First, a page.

The warnings are an orchestrated push by defense contractors “trying to save their profits,” according to Chris Preble, vice president for defense and foreign policy studies at the Cato Institute in Washington, which urges limited government.
“We’re not shuttering the Pentagon,” said Preble, who said the cuts would return defense spending to 2006 levels adjusted for inflation.
A partisan fight over averting the automatic cuts, known as sequestration, is heating up on Capitol Hill. Most Republicans have ruled out tax increases, while Democrats have said any budget cuts must be financed partly by letting tax cuts first enacted in 2001 and 2003 for the highest-earning Americans expire at year-end.
Cheney told lawmakers that “what we were able to achieve in the first Gulf War” that expelled Iraqi troops from Kuwait “was the result of planning and spending” during the 1980s, according to Graham. Cheney was defense secretary when the first President Bush began the first Persian Gulf war in 1991 after Iraqi dictator Saddam Hussein invaded Kuwait the previous year. Cheney was vice president for George W. Bush when the U.S. invaded Iraq in 2003.
Debate in 2013
Senator Patty Murray of Washington, the chamber’s No. 4 Democratic leader, said in a speech at the Brookings Institution in Washington this week that, while Democrats want a compromise this year, she would “absolutely” seek to continue the debate into 2013 if Republicans won’t agree to boost revenue. That would mean letting the budget cuts take effect temporarily along with tax increases as tax cuts expire.
Murray was the Democratic co-chairwoman of the congressional “super committee” created last year to craft a plan to reduce the deficit by $1.2 trillion over a decade. The effort collapsed, triggering the across-the-board cuts.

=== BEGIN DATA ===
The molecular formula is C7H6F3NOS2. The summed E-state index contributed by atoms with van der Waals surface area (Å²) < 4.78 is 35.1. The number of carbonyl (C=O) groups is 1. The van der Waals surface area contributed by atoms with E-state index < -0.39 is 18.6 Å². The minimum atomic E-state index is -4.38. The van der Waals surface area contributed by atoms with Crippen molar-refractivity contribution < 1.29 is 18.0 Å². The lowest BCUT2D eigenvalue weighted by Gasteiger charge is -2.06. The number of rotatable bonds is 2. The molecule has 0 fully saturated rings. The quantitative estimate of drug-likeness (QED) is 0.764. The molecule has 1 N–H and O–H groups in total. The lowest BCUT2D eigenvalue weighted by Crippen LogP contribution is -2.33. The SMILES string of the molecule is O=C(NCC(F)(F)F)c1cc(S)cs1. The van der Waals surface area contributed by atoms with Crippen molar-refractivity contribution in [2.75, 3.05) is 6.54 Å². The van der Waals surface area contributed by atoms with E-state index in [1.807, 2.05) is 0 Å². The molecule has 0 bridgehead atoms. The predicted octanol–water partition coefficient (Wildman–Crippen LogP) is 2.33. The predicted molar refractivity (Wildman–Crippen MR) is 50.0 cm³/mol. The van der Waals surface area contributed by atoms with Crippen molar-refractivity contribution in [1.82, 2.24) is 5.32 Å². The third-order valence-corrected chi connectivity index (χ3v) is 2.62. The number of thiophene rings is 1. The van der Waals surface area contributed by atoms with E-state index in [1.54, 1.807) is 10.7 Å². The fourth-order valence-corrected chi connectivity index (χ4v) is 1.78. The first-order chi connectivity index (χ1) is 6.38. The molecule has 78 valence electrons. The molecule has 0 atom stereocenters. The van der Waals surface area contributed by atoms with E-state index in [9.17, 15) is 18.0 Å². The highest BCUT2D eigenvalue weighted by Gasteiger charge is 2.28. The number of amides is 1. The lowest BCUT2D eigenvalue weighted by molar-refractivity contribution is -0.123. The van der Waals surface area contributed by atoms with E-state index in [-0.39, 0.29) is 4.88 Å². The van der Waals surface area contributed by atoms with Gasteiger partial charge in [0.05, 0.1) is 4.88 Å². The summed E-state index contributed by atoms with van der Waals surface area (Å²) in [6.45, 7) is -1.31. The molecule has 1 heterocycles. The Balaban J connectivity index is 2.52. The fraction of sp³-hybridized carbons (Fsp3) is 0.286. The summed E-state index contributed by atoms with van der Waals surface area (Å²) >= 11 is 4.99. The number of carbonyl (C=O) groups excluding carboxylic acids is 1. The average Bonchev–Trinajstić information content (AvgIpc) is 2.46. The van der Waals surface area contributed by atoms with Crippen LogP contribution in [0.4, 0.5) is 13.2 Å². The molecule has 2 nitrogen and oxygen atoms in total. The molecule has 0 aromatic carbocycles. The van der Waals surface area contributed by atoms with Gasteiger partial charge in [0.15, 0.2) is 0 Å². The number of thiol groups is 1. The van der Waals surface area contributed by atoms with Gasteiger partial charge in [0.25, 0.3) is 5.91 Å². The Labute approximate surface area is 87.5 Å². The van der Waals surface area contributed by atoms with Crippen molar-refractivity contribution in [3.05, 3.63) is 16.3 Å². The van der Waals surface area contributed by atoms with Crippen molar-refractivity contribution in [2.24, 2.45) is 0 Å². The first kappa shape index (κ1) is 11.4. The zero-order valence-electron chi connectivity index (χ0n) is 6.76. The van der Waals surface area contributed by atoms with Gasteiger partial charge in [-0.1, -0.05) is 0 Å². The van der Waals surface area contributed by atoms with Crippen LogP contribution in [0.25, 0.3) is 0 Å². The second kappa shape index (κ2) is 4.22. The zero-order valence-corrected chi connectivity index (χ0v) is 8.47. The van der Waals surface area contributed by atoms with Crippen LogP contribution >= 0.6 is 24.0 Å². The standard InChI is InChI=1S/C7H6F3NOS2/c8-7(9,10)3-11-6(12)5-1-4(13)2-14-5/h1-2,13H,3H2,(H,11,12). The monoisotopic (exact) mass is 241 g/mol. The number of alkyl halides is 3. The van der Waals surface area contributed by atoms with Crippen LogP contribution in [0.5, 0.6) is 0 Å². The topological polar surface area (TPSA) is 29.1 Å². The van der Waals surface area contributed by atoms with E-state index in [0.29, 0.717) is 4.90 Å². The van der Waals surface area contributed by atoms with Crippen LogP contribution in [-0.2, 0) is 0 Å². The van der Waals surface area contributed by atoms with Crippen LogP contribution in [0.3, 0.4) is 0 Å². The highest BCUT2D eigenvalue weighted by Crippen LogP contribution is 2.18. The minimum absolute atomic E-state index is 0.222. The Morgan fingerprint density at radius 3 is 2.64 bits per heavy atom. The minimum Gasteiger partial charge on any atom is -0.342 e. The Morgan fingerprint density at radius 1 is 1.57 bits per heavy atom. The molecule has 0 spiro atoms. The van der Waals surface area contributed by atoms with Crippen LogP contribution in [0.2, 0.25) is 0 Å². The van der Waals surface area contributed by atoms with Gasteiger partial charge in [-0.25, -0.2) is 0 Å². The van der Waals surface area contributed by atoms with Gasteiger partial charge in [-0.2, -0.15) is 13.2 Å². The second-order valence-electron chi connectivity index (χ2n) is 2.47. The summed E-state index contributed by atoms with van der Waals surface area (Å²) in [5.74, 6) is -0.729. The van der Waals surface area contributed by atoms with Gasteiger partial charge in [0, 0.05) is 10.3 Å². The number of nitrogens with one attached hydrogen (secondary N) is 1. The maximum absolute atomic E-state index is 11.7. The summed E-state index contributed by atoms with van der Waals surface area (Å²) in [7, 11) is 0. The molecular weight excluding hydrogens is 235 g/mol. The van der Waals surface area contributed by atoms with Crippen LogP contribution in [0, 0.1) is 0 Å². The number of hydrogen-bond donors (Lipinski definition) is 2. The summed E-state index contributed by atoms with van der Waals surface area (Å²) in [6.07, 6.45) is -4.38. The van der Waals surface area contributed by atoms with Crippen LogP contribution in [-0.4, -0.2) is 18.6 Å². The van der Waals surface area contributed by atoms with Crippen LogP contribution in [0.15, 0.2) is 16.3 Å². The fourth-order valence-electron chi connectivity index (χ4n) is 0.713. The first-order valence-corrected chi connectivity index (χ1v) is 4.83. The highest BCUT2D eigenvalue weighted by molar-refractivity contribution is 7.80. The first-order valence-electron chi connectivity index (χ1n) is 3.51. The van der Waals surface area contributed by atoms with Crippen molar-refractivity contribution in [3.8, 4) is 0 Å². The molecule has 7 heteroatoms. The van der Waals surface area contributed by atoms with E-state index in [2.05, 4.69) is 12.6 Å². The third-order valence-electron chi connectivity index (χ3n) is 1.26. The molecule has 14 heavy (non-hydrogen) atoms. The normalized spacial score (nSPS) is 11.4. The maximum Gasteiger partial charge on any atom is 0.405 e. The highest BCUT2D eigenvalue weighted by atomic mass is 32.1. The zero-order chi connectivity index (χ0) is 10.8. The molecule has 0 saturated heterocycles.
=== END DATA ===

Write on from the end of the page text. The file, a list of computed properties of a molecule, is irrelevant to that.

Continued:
Senator Carl Levin, the Michigan Democrat who heads the Senate Armed Services Committee, has said he is confident sequestration will be avoided. He has called the prospect of across-the-board cuts “a prod to get us to do the right thing in terms of deficit reduction.”
Some Republicans on the Senate Armed Services Committee, including Graham and Senator Kelly Ayotte of New Hampshire, have discussed ways to finance a one-year postponement of defense cuts through sale of assets and ending some tax breaks.
Defense Secretary Leon Panetta has said it is up to Congress to propose a way to avoid the defense cuts he has said would “inflict severe damage to our national defense for generations.”
House Armed Services Committee Chairman Howard “Buck” P. McKeon, a California Republican, said Obama has a responsibility to help forge a solution.
“This is crazy to put our defense industry in this kind of position, especially when we are fighting a war over in Afghanistan right now,” McKeon told reporters after House Republican leaders met yesterday with Cheney. “I can’t understand why we can’t get the president, the commander in chief, the only person that’s elected by everybody, to engage in this.”